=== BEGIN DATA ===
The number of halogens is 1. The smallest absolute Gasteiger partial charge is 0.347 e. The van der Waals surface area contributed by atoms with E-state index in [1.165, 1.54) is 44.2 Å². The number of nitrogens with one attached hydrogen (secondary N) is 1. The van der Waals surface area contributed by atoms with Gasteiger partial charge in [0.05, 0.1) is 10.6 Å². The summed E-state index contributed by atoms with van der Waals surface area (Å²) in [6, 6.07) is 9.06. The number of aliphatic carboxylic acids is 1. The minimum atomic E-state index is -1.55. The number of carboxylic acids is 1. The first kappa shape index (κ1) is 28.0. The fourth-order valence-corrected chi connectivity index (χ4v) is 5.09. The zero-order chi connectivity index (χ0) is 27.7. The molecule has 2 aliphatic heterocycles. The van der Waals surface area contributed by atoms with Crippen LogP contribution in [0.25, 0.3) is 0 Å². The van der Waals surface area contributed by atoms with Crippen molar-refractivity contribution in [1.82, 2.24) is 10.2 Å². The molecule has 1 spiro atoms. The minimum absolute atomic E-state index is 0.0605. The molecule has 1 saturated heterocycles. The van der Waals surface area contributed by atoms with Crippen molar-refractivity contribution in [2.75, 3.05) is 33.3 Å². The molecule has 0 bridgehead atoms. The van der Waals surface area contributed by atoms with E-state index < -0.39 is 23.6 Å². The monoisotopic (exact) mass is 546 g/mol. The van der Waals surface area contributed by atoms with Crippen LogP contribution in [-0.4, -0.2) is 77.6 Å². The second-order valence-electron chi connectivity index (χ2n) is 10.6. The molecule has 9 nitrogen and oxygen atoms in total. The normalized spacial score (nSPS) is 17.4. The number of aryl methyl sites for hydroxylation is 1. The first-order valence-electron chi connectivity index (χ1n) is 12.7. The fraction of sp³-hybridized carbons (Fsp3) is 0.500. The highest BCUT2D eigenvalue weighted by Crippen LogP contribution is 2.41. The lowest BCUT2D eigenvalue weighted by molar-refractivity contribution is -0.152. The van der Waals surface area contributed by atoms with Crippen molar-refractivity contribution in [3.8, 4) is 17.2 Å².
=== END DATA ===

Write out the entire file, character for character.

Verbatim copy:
The number of halogens is 1. The smallest absolute Gasteiger partial charge is 0.347 e. The van der Waals surface area contributed by atoms with E-state index in [1.165, 1.54) is 44.2 Å². The number of nitrogens with one attached hydrogen (secondary N) is 1. The van der Waals surface area contributed by atoms with Gasteiger partial charge in [0.05, 0.1) is 10.6 Å². The summed E-state index contributed by atoms with van der Waals surface area (Å²) in [6, 6.07) is 9.06. The number of aliphatic carboxylic acids is 1. The minimum atomic E-state index is -1.55. The number of carboxylic acids is 1. The first kappa shape index (κ1) is 28.0. The fourth-order valence-corrected chi connectivity index (χ4v) is 5.09. The zero-order chi connectivity index (χ0) is 27.7. The molecule has 2 aliphatic heterocycles. The van der Waals surface area contributed by atoms with Crippen LogP contribution in [0.25, 0.3) is 0 Å². The van der Waals surface area contributed by atoms with Crippen molar-refractivity contribution in [1.82, 2.24) is 10.2 Å². The molecule has 1 spiro atoms. The minimum absolute atomic E-state index is 0.0605. The molecule has 1 saturated heterocycles. The van der Waals surface area contributed by atoms with Crippen molar-refractivity contribution in [2.75, 3.05) is 33.3 Å². The molecule has 0 bridgehead atoms. The van der Waals surface area contributed by atoms with E-state index < -0.39 is 23.6 Å². The monoisotopic (exact) mass is 546 g/mol. The van der Waals surface area contributed by atoms with Crippen LogP contribution in [-0.4, -0.2) is 77.6 Å². The second-order valence-electron chi connectivity index (χ2n) is 10.6. The molecule has 9 nitrogen and oxygen atoms in total. The normalized spacial score (nSPS) is 17.4. The number of aryl methyl sites for hydroxylation is 1. The first-order valence-electron chi connectivity index (χ1n) is 12.7. The fraction of sp³-hybridized carbons (Fsp3) is 0.500. The highest BCUT2D eigenvalue weighted by Crippen LogP contribution is 2.41. The lowest BCUT2D eigenvalue weighted by molar-refractivity contribution is -0.152. The van der Waals surface area contributed by atoms with Crippen molar-refractivity contribution in [3.8, 4) is 17.2 Å².